Airman of the Year led the way after Chinook crash in Afghanistan
By William Cole | The Honolulu Star-Advertiser | Published: October 22, 2012
HONOLULU — Air Force Staff Sgt. Christopher Beversdorf isn't sure if there was a malfunction before the CH-47 Chinook Army helicopter hit a pine tree in the mountains of eastern Afghanistan, or if the tree-strike came first, followed by the malfunction.
The rest is pretty clear. The twin-rotor chopper went down hard from a height of about 60 feet, whipping around and sliding to a stop in the darkness.
Much of the top half of the fuselage was gone, the rotors were shredded and the more than 30 Schofield Barracks and Afghan soldiers onboard were in a jumble with their gear, Beversdorf said. What was left of the twisted wreck was on fire.
Things didn't get any easier on the rainy and cold 10,000-foot mountain ridge over the next five days.
After helping 12 of the wounded, Beversdorf, a tactical air controller from Wheeler Army Airfield, called in airstrike after airstrike as enemy fighters attacked, directing a staggering 22 bombs in one day — some within what's known as "danger close" proximity.
"Sgt. Beversdorf's actions significantly contributed towards the 40 enemy fighters reported as (killed in action), and helped to ensure zero friendly casualties as a result of enemy actions over this period," his citation for an Army Commendation medal with a "V" for valor states.
On Nov. 2 in Washington, D.C., Beversdorf, 27, will be recognized at the annual USO gala in front of more than 1,000 people as Air Force Airman of the Year.
Senior enlisted representatives from the Army, Navy, Air Force, Marines, Coast Guard and National Guard select one of their own for the recognition.
"Each year, the USO recognizes service honorees who are recommended for acts of bravery and exemplary service," said USO President and CEO Sloan Gibson. "Staff Sgt. Beversdorf's actions in Afghanistan last year saved the lives of a number of his comrades, while fending off an attack after surviving a helicopter crash. We are proud to present him with this year's USO Airman of the Year Award."
For Beversdorf, who is with the 25th Air Support Operations Squadron, the recognition comes after two tours in Iraq and three to Afghanistan.
In 2008, Beversdorf aided wounded American soldiers in Sinsil, Iraq, after a makeshift bomb went off in a courtyard, killing six troops.
He is part of the Air Force but trains and deploys with Army infantry units to marshall from the ground the support that comes to the rescue overhead.
Between June 24 and 30, 2011, during Operation Hammer Down in Kunar province, as enemy fighters attacked the temporarily stranded U.S. troops with rocket-propelled grenades and heavy machine guns, the Yuma, Ariz., man directed B-1, F-15 and F-16 strikes against the opposing forces.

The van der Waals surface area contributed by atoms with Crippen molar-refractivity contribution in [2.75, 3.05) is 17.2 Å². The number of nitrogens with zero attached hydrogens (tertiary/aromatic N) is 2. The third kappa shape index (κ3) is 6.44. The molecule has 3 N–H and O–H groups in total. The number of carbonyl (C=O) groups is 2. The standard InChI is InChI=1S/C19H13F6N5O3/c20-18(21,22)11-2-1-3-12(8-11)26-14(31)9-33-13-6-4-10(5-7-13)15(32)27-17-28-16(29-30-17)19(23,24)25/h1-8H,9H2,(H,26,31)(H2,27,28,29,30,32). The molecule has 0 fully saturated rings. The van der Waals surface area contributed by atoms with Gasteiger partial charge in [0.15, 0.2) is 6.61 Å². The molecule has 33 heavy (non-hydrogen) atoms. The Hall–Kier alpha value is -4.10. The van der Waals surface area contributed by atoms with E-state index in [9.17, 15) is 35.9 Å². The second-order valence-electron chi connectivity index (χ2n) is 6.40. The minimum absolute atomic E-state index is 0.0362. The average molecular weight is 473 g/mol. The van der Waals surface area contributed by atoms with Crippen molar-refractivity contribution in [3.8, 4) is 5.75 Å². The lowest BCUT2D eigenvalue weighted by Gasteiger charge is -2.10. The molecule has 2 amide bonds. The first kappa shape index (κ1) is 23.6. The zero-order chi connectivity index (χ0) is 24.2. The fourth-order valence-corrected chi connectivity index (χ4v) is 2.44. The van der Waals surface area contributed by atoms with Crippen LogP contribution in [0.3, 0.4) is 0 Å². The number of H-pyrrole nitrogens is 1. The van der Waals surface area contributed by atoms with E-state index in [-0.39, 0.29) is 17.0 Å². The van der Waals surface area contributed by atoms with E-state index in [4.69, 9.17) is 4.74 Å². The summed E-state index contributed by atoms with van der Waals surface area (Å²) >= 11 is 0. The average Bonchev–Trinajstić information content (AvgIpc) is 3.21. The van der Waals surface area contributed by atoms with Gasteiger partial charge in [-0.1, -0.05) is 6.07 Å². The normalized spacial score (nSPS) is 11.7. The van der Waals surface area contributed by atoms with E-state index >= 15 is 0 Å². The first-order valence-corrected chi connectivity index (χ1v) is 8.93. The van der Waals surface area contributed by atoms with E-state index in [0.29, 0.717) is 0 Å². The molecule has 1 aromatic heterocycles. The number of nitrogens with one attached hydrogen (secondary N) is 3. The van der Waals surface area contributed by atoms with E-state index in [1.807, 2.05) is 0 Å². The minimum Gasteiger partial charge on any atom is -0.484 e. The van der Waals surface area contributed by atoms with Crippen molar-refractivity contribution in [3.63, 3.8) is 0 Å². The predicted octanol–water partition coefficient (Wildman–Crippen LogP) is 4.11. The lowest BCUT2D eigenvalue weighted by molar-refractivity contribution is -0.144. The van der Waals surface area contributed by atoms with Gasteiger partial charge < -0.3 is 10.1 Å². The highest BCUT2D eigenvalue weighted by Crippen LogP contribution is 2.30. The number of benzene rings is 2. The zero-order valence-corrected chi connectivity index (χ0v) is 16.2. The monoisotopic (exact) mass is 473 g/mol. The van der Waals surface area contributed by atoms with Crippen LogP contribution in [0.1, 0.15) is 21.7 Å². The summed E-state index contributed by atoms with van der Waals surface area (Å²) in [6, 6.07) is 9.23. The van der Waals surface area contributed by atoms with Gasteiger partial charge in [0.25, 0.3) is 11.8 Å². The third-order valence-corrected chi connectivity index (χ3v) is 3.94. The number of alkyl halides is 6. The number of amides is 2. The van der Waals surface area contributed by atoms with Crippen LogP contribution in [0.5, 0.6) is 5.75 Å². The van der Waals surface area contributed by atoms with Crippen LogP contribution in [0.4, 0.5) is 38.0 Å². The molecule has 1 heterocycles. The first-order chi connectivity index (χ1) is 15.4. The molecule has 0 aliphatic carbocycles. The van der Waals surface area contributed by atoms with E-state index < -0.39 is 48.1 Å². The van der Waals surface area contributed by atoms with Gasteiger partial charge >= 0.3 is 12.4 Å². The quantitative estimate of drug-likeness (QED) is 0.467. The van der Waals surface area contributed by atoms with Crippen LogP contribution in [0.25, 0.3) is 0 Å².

Army Apache gunship helicopters only were able to come in at the end because of bad weather and the elevation, he said.
Beversdorf said it's "awesome" to have been picked for the USO honor.
"I know my family and my unit and everyone are really proud," he said Friday at Joint Base Pearl Harbor-Hickam. The downside is that only he is being recognized.
"There were another 100-some dudes out there, and they were all doing their part," he said. "I was just a piece of the big machine."
Beversdorf said he was part of a "quick reaction force" sent to aid other Schofield Barracks soldiers with the 3rd "Bronco" Brigade who were under fire in the Watapor Valley.
He and the others made it to the designated landing spot on a ridgeline plateau about four miles away, but plans changed with the crash. Some of those onboard received serious injuries, but none died.
"If you have the opportunity to (be in a helicopter crash), pass. It hurts," Beversdorf said.
"Very violent" is the way he described the chopper's fall.
"Cargo straps don't hold their worth in an accident, I can tell you that, because everything we had strapped down ended up every which way."
The injured were flown out by helicopter, and the remaining troops stayed near the downed Chinook to see whether commanders wanted to airlift it out or destroy it in place.
"Within five minutes, (Beversdorf) established communications with a B-1B bomber aircraft and began working to ensure perimeter security by directing defensive aerial scans around their position," his citation states.
Beversdorf said the first attack came four to five hours later with a volley of rocket-propelled grenades and machine gun fire. For the first couple of days, the attacks were from three- to five-man teams, he said. Later attacks involved 15 to 20 fighters.
The airman called in 500-pound and 2,000-pound bomb strikes to fend them off, according to his citation.
Some of the enemy still got within 75 to 150 feet, "so, fairly close," Beversdorf said.
"I don't know if we were lucky or we just fought harder than the bad guys, but there were no injuries (after the crash), no one got hurt and no one died," he said.
With the soldiers safely removed from the crash site, another tactical air controller called in a last airstrike — a 500-pound bomb that obliterated what was left of the downed Chinook.